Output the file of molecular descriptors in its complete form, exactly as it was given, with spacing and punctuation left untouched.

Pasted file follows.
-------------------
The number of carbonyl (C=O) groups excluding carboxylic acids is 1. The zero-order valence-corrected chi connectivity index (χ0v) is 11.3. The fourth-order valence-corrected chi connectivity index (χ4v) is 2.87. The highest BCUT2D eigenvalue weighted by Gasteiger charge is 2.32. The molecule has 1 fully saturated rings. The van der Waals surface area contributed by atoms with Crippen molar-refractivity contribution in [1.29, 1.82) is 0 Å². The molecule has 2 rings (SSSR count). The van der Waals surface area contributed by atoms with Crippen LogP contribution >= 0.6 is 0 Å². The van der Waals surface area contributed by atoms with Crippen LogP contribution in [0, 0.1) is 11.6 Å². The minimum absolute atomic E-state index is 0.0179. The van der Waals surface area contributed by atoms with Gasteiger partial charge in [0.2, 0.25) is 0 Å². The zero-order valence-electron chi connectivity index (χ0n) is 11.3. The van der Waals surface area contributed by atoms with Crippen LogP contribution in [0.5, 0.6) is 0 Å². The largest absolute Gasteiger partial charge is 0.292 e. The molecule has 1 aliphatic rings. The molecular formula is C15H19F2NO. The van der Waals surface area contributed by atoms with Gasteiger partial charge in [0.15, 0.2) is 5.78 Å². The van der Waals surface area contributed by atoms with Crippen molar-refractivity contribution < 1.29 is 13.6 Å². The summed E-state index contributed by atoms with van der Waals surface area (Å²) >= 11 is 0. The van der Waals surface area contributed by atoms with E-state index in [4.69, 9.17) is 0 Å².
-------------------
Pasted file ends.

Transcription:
The number of carbonyl (C=O) groups excluding carboxylic acids is 1. The zero-order valence-corrected chi connectivity index (χ0v) is 11.3. The fourth-order valence-corrected chi connectivity index (χ4v) is 2.87. The highest BCUT2D eigenvalue weighted by Gasteiger charge is 2.32. The molecule has 1 fully saturated rings. The van der Waals surface area contributed by atoms with Crippen molar-refractivity contribution in [1.29, 1.82) is 0 Å². The molecule has 2 rings (SSSR count). The van der Waals surface area contributed by atoms with Crippen LogP contribution >= 0.6 is 0 Å². The van der Waals surface area contributed by atoms with Crippen LogP contribution in [0, 0.1) is 11.6 Å². The minimum absolute atomic E-state index is 0.0179. The van der Waals surface area contributed by atoms with Gasteiger partial charge in [0.2, 0.25) is 0 Å². The zero-order valence-electron chi connectivity index (χ0n) is 11.3. The van der Waals surface area contributed by atoms with Crippen LogP contribution in [0.5, 0.6) is 0 Å². The largest absolute Gasteiger partial charge is 0.292 e. The molecule has 1 aliphatic rings. The molecular formula is C15H19F2NO. The van der Waals surface area contributed by atoms with Gasteiger partial charge in [0.15, 0.2) is 5.78 Å². The van der Waals surface area contributed by atoms with Crippen molar-refractivity contribution < 1.29 is 13.6 Å². The summed E-state index contributed by atoms with van der Waals surface area (Å²) >= 11 is 0. The van der Waals surface area contributed by atoms with E-state index in [4.69, 9.17) is 0 Å².